6/29/11 – Entering El Paso, TX we began a new chapter in our journey. El Paso and Juarez, Mexico combined form the largest city on the border. Juarez is currently the most violent city in the world, mostly from the drug wars. There are approximately eight murders there a day and almost 40,000 deaths in all of Mexico since 2006. Near the border we visited an El Paso branch library and later the downtown main library. After cooling off with water in a street side cafe on the border, we watched the hard-working people of Juarez trudge back home carrying the goods bought in the US and later sold to the American tourists in Mexico. Chihuahuita is the fascinating neighborhood of El Paso on the border. The Chicano movement partly began here. It is almost entirely made up of poor Hispanics and some Asian merchants. We drove along the edge of he militarized border and eventually came to the Esperanza Acosta Moreno branch library in an affluent neighborhood on the edge of El Paso. After seeing the poor Mexicans in Chihuahuita it was surpising to see the wealthy Mexicans here living the American dream. Most of them moved here to escape the brutal violence of Juarez. Given this demographic shift, El Paso is becoming more Mexican and less Chicano. Their library was one of the most interesting modern libraries that we have seen so far. Their kids were playing soccer and the ice cream truck was playing “La Cucaracha” in the 100 degree evening sun.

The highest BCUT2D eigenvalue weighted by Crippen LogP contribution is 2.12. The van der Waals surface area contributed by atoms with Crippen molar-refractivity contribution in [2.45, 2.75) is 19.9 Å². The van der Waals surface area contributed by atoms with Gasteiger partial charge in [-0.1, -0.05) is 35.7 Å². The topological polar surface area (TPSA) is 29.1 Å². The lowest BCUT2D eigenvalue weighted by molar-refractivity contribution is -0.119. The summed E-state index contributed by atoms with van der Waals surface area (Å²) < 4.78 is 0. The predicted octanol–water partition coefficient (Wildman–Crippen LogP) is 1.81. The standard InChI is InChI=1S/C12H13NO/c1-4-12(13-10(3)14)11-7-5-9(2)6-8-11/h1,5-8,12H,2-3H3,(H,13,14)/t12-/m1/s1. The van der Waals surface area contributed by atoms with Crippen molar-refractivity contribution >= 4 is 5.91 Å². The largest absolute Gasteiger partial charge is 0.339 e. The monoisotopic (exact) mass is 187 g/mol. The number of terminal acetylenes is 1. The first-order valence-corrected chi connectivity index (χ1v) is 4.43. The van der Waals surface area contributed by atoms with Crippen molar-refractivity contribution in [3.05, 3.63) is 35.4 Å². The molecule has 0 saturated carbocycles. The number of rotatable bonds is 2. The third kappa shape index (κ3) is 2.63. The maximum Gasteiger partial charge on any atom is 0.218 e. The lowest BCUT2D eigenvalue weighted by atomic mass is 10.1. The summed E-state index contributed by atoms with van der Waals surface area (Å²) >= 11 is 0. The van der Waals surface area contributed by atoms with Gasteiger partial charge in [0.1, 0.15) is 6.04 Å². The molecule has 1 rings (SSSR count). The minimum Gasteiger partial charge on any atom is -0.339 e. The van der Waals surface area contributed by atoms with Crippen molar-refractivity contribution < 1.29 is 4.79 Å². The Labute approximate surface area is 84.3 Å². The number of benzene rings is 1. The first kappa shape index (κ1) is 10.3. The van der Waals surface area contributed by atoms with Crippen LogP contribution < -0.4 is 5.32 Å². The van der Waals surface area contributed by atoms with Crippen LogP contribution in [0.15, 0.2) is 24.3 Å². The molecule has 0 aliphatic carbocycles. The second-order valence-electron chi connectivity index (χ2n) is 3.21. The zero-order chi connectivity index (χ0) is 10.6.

6/30/11 – As we leave El Paso we fill up the car and fuel up with coffee. Heading east we listen to Buck Owens and encounter the long, straight roads and desert mountains of the region. The name changes here from Tejas to Texas. After going through a Homeland Security checkpoint on the highway we drop down out of the higher desert to the flat plains We immediately experience our first humidity. We enter a vast open region that stretches from the Gulf of Mexico to the Northwest Territories of Canada. It is the end of the Far West and the beginning of the Mid West. After several hours the coffee needs to be let out so we pull into the blasted-out town of Pecos to use the bathroom. We had not planned to photograph here because the library looked very plain on Google images. Thanks God for pit stops. The interior of the Pecos Library was crowded and fascinating and the librarian Sally Perry brought the story of Pecos to life. Originally, there had been a Carnegie library here but they tore it down. The new library was too small and they are looking to move. Sally explained how the downtown began to die when the WalMart opened and sucked the life out of the community. Sally was obviously interested in talking with us but, like all good librarians, went off to help a Hispanic grandmother and child instead. As always, the computers were all being used. I was looking forward to visiting the oil town of Midland, home of George and Laura Bush. Walker was not. The cowboy statue outside the Haley Library and History Center was kitchy enough to be great. But the main library in Midland turned out to be one of the best. The Librarian seemed indifferent at first but immediately smiled when I explained we were from San Francisco. She then opened the locked door to the Petroleum Archive Room which had an incredible mural of Midland with images of oil production and George Bush, Sr. prominently featured. I was like a kid in the a candy store. Later, Walker and I had dinner at KD’s Bar-B-Que. In the Texas spirit Fox News was on the big screen TV and photos of George Bush smiled down on us from the walls. My San Francisco presumptions were shaken as we had one of the best meals in recent memory. OMG!